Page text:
BY MELANIE BECKTEL
Ever since I was a small child, I have used dance as a medium to communicate, often just with myself. The moment I stepped into the studio for the very first time I felt a sense of home, a place where my curiosity about movement and music could be explored. I proceeded to spend almost 20 years in the dance studio, never going more than a few weeks without a barre.
After a certain point, I came to a juncture where I felt my passion and spirit drying up. I was emotionally tired of politics and dance studio dramas. My body was tired. I could no longer see a future in dance as a career or lifestyle. Each morning I dreaded the feeling of waking, knowing I would be greeted by a newfound pain or soreness never before felt in my body. Is there even a muscle in that corner of my knee or elbow to be sore? I yearned for a break and something new.
I did not immediately give up on dance. I moved to Sydney, started university, but kept taking class and did my own dance projects, including a dance video which showed up in an art gallery. I threw myself onto the yoga mat. A few years later it occurred to me that dance had gradually and completely left my life, and a sense of loss started to emerge.
But the real loss developed after a big year for my body; the year I had my son. Pregnancy, and all that goes with it, has the ability to profoundly change a woman’s body and mind. The weight of the baby contorts the pelvis and upper back. The hormones cause frequent waking, wild eating habits and emotional ups and downs. Nothing – nobody – can prepare someone for the journey of entering parenthood. I spent the last month of pregnancy at home, folding tiny socks, re-washing miscellaneous household items, and attempting short walks to the beach. I contemplated what would become of me as an individual. Ever since the moment of conception I was no longer one person, but two. I spent hours wondering what would become of my body, as it seemed implausible that I would ever see, let alone touch, my toes again.
Then came the birth. The most joyous, exciting, intense experience of my life. The birth of a child cannot be described in words, only raw, complex emotion. It was during the recovery of the birth that I suddenly and achingly missed my dancing body – my limber, twisting, flexing body. The body I could ask, kindly, to do things for me and receive a response in movement. Now, my requests were met with the grumbles of stillness, while my sedentary body adjusted to holding my new baby all day in my arms.
During this intense period of recovery from pregnancy and birth, a remarkably tragic event occurred. My father passed away in a sudden moment illustrating the circle of life, exactly four weeks after my son was born. There I was, without my body, in a period of recovery, and an overwhelming sense that the world was upside down. I was a mother now, but no longer had a father.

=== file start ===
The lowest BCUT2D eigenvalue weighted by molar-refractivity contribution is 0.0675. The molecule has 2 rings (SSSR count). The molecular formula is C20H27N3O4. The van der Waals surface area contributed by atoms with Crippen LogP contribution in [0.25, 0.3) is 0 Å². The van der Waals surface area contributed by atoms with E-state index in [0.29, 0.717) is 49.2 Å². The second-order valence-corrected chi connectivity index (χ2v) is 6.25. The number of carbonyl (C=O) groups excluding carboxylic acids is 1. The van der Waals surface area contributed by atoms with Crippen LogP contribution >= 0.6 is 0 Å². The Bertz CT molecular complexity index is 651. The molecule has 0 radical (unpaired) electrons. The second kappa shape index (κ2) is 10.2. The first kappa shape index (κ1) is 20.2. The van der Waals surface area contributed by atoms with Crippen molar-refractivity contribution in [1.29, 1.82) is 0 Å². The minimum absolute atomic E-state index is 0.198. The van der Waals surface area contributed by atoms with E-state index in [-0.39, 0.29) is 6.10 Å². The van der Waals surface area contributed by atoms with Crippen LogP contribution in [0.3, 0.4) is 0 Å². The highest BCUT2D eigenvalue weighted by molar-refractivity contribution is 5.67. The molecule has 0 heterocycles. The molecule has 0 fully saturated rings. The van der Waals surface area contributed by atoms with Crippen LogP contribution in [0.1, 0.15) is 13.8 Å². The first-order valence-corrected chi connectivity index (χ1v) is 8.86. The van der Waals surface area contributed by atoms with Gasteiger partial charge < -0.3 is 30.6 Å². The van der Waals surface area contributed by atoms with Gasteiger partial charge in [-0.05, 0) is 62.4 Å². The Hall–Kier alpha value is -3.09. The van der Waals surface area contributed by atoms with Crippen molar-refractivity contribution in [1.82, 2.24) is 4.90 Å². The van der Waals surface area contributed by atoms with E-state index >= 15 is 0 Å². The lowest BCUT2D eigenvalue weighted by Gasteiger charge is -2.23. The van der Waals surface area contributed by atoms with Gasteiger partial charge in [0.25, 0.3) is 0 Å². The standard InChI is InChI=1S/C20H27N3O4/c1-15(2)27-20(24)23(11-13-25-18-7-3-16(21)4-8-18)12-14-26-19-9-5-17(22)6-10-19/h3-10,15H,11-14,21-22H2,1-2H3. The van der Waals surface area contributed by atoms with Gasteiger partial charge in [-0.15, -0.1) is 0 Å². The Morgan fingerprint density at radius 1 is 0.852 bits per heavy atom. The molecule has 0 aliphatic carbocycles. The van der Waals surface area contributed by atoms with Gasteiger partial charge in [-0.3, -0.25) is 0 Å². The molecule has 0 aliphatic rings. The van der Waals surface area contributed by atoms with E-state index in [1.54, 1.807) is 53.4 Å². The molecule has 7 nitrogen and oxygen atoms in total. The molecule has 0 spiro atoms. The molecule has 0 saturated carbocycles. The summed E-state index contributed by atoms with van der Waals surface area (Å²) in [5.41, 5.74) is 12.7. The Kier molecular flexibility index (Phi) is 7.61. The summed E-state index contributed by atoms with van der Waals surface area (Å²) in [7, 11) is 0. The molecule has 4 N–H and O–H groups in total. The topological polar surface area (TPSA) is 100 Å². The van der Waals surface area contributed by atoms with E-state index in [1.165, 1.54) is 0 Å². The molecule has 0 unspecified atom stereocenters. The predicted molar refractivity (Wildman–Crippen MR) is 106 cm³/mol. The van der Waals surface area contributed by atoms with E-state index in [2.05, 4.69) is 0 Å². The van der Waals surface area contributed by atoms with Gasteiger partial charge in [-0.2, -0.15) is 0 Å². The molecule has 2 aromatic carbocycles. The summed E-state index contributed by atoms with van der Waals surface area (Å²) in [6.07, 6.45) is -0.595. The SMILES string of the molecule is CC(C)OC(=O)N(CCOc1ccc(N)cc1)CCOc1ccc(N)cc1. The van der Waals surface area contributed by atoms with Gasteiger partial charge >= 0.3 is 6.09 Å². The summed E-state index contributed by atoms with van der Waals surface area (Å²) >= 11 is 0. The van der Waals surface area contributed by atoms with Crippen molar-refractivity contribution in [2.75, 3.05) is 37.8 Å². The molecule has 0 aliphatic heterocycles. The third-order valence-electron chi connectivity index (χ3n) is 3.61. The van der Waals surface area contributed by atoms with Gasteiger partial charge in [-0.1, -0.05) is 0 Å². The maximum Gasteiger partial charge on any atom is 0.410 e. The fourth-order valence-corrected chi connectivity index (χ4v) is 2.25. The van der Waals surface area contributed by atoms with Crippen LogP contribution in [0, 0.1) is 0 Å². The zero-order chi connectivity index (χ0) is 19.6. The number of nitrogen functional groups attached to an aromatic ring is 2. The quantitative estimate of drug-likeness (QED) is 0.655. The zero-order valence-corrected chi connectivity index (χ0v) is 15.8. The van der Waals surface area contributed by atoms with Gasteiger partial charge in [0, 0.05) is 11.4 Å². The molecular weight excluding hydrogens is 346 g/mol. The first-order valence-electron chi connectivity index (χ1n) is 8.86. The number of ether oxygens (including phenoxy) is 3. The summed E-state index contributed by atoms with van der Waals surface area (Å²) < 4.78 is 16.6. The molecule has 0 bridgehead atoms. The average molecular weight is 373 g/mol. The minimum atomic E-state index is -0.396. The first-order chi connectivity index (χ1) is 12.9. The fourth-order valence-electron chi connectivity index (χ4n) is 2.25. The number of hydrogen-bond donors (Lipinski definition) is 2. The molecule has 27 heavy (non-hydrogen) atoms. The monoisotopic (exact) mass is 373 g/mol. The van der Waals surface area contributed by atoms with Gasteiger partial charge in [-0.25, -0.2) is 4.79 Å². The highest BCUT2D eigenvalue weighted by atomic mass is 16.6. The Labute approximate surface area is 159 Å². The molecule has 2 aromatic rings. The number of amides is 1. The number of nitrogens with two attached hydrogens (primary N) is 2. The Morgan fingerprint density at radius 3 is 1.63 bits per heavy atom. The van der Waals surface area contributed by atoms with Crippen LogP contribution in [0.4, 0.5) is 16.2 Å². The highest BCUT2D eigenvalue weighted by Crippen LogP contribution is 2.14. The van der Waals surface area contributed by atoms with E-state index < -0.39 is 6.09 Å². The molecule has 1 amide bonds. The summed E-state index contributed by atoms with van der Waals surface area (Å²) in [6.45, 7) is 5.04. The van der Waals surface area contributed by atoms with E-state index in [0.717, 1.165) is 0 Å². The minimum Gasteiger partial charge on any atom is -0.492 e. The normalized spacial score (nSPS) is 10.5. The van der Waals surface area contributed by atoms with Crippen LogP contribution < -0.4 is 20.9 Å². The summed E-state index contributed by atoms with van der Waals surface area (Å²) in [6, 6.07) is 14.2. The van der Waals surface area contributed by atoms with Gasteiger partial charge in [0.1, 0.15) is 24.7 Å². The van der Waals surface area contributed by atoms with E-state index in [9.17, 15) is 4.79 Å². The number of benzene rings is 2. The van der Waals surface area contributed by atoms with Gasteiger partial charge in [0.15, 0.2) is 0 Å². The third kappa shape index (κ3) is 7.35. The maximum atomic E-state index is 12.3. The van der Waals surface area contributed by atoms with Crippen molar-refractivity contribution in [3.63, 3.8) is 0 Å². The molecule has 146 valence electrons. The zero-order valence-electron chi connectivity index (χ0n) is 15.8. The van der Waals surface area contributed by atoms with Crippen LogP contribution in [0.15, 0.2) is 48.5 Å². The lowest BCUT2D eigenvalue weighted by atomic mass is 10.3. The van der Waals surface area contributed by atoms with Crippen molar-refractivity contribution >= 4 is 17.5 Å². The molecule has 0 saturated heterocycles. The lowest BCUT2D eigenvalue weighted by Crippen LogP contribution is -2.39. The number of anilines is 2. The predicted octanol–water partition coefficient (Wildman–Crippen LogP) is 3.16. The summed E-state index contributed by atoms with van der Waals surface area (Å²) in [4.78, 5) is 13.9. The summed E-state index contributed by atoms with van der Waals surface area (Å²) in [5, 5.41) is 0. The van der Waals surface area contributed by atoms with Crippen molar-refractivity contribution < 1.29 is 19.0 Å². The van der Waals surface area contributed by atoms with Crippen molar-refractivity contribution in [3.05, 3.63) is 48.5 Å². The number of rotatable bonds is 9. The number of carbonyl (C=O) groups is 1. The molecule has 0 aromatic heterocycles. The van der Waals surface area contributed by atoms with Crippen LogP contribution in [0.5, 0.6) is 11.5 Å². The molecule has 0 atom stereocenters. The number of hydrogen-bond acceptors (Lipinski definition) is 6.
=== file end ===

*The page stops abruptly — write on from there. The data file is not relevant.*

It was these experiences of tremendous change that revealed to me that for the duration of my life, or at least 20 years of it, my body processed emotions through dance. The zone I entered into via the barre, the plie, the tendu, all contributed to a complex psychosomatic experience of dealing with feelings, including grief. Movement is the channel I have always used to process information, acclimate to change, and build emotional stability.
Without dance as a guide to take me through life, I suddenly felt left without the tools to process the change. Out of nowhere, recurring dreams I experienced as a child returned, as if to nudge me back into dance. As a kid, I had the typical dance dreams on repeat: doing four pirouettes, forgetting my part in a trio, and just being there on stage. And now they were back. My brain was telling me to get back into that zone.
And so I listened. Just as gradually as I left dance, I am getting back into it, one stretch at a time. I take my son to the beach and he practices crawling as I do my ballet barre. I dance whenever, wherever I can. It is unclear where I will take dance and how long it will take to get back into it, but it is a process I am approaching with curiosity and enthusiasm.
I now know that I mustn’t ever leave dance. I realize that dance is not an activity with which one may come and go. Body and mind is movement and emotion, and there must always be effort made to maintain equilibrium of the two. Dance must stay with me, at the forefront of my heart and mind, to take me through life, death and birth.
Melanie Becktel trained in ballet, contemporary dance and improvisation techniques at Ballet San José of Silicon Valley in the United States, and the Victorian College of the Arts in Melbourne, Australia. She then danced with the San Francisco Conservatory of Dance until deciding to return to university. She earned her Juris Doctor from Sydney Law School and is now a legal aid lawyer. Her son is nearly a year old and loves to dance, too.